Jobs of the future

SHAFAQNA- What do Asian youth think the workplace will be like in the future?

This was a question posed by mobile operator, Telenor Group, and 100% of respondents believed that they will be working alongside robots in the future.

The 4,200 respondents ranged in age from 15 to 25 and came from Singapore, Malaysia, India, Myanmar, Bangladesh, and Pakistan and most of them (63%) said that “mobile or internet technology will be ‘important’ in their future careers”.

They also found that more than one in four young Singaporeans believed that cultivating ‘people management and emotional intelligence’ is also important while 31% said they “admire the human aspects of technology.”

“It’s fascinating to see that young adults not only revere technology and the opportunities it presents them, but also see themselves as ‘compassionate’, and ‘highly creative’,” said Yasu Sato, head of digital capabilities, people management, Telenor Group to Singapore Business Review.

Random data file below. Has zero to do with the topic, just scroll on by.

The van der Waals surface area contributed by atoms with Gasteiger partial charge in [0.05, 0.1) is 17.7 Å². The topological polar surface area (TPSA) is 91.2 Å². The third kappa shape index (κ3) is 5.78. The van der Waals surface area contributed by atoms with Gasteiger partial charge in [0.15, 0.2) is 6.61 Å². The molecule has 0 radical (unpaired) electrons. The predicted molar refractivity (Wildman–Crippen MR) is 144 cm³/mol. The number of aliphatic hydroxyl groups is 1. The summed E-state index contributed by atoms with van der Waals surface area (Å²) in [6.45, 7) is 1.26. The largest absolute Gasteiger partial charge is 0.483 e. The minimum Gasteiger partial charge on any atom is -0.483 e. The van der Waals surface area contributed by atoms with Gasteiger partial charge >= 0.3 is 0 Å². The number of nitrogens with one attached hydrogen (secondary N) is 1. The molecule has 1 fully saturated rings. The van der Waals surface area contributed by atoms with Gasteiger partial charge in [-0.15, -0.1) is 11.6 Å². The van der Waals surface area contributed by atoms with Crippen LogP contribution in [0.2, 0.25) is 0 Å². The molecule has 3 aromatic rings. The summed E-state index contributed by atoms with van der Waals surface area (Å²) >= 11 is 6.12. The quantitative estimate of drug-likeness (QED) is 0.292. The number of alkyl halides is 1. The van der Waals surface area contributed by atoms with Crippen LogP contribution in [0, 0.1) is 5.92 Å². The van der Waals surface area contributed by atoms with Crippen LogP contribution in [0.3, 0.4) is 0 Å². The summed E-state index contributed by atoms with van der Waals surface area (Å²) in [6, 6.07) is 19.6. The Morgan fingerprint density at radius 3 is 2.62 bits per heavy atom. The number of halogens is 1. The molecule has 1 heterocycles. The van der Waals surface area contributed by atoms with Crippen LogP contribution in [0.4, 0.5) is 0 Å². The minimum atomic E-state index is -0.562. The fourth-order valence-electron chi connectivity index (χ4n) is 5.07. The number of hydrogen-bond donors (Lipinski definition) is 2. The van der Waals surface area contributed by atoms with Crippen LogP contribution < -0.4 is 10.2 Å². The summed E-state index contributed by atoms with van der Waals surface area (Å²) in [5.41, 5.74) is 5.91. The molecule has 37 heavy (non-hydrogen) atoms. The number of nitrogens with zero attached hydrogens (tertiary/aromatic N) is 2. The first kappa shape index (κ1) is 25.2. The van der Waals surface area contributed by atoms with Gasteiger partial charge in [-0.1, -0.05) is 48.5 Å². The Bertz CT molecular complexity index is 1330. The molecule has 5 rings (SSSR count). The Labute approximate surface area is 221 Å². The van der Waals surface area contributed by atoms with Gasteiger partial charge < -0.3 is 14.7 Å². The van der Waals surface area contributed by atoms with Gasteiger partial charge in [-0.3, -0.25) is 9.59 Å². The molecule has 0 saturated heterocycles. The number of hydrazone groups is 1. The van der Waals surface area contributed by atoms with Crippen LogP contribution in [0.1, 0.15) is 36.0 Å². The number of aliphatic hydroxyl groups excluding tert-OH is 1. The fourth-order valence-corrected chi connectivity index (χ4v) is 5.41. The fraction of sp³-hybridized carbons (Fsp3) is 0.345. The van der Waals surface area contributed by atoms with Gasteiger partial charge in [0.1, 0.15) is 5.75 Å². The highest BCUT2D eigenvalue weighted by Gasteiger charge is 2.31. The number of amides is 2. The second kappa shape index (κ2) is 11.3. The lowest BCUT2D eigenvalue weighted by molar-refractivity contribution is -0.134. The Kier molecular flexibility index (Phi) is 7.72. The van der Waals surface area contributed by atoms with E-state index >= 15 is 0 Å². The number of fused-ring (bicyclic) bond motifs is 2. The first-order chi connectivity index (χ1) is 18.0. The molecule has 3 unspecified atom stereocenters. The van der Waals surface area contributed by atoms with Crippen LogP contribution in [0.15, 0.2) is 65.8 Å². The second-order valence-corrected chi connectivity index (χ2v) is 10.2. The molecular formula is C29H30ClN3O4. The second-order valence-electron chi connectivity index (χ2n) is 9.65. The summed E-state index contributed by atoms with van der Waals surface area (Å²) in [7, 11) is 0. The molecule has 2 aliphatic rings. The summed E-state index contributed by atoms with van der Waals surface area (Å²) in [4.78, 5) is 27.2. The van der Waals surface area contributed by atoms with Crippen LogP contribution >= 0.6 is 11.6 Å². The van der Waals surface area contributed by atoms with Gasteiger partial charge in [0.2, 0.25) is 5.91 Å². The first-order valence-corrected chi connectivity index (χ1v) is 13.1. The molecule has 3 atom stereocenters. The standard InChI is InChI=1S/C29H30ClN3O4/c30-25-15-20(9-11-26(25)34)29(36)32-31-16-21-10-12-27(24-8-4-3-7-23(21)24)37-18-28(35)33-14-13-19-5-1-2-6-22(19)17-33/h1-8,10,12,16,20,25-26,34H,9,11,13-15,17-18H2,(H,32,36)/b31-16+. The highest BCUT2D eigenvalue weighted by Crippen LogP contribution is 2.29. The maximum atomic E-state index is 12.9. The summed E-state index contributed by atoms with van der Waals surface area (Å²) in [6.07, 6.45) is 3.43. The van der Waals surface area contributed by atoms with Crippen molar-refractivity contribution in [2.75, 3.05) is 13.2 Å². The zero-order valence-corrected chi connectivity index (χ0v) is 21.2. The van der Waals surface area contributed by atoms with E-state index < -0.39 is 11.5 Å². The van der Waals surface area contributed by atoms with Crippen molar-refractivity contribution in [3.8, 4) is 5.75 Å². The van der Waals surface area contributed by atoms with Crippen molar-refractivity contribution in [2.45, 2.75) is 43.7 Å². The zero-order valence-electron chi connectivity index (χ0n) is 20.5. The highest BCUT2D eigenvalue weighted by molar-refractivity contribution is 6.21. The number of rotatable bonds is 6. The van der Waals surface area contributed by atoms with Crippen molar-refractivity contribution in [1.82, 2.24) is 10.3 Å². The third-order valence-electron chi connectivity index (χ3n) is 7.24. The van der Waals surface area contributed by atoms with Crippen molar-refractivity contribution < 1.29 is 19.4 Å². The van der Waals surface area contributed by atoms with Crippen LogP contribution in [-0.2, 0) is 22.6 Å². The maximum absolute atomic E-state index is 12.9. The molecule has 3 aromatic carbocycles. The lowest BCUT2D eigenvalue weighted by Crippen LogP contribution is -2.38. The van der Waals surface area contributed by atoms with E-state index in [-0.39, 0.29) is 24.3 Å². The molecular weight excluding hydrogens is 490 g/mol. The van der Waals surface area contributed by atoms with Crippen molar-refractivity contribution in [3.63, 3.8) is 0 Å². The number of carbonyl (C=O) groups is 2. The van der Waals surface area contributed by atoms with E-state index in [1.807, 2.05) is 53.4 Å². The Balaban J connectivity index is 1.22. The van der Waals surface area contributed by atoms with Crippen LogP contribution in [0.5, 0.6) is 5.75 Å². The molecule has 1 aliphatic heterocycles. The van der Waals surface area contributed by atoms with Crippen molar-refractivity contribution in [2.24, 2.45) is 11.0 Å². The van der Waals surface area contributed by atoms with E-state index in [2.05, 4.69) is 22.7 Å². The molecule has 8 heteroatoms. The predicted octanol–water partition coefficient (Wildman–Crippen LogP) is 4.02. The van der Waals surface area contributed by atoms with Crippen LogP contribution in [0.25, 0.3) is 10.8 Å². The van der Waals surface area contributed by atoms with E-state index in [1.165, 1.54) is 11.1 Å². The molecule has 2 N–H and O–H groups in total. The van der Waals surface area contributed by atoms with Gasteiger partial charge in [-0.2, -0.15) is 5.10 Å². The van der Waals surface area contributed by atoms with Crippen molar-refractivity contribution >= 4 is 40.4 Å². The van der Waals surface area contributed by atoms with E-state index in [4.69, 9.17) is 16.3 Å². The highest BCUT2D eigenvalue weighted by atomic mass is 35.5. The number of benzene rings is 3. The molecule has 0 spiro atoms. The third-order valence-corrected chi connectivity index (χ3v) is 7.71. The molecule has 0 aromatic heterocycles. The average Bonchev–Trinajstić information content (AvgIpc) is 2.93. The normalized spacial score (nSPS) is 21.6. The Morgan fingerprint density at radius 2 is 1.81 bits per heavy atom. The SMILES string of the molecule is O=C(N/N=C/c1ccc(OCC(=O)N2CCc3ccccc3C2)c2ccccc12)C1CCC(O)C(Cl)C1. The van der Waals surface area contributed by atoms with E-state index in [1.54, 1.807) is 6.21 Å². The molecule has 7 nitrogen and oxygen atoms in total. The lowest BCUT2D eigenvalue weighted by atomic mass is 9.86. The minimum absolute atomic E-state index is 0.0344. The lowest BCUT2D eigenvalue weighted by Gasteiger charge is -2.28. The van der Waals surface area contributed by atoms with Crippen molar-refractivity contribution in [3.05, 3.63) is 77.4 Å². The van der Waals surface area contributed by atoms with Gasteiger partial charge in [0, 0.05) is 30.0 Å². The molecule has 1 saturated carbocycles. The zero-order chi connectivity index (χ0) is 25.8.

The future is now
But millennials don’t have to look too far into the future as more industries are adopting the use of technology in their workplace.

Hotels have started using robots to cart food trays while a new invention by scientists from Nanyang Technological University claims to “do a more accurate job of inspecting a building for defects”.

“A regular inspection that takes one day with two human inspectors could be done in half a day with one human inspector and QuicaBot. Unlike humans, QuicaBot does not get tired and can run for 36 hours after two hours of charging,” reported The Straits Times.

The Singaporean youth’s sentiment on the “human aspects of technology” are especially manifested in the HR profession.

From recruitment software like HireVue that analyses voice patterns to determine a candidate’s suitability to apps and devices that aid in employee engagement, the use of technology is making managing a team easier than ever.

“Digital technology can help simplify and streamline HR practices that its functions start to become transparent,” once said SAP SuccessFactors president, Mike Ettling.

“In this way, HR transforms itself from a perceived complication to a seamless enabler of the business,” he added.


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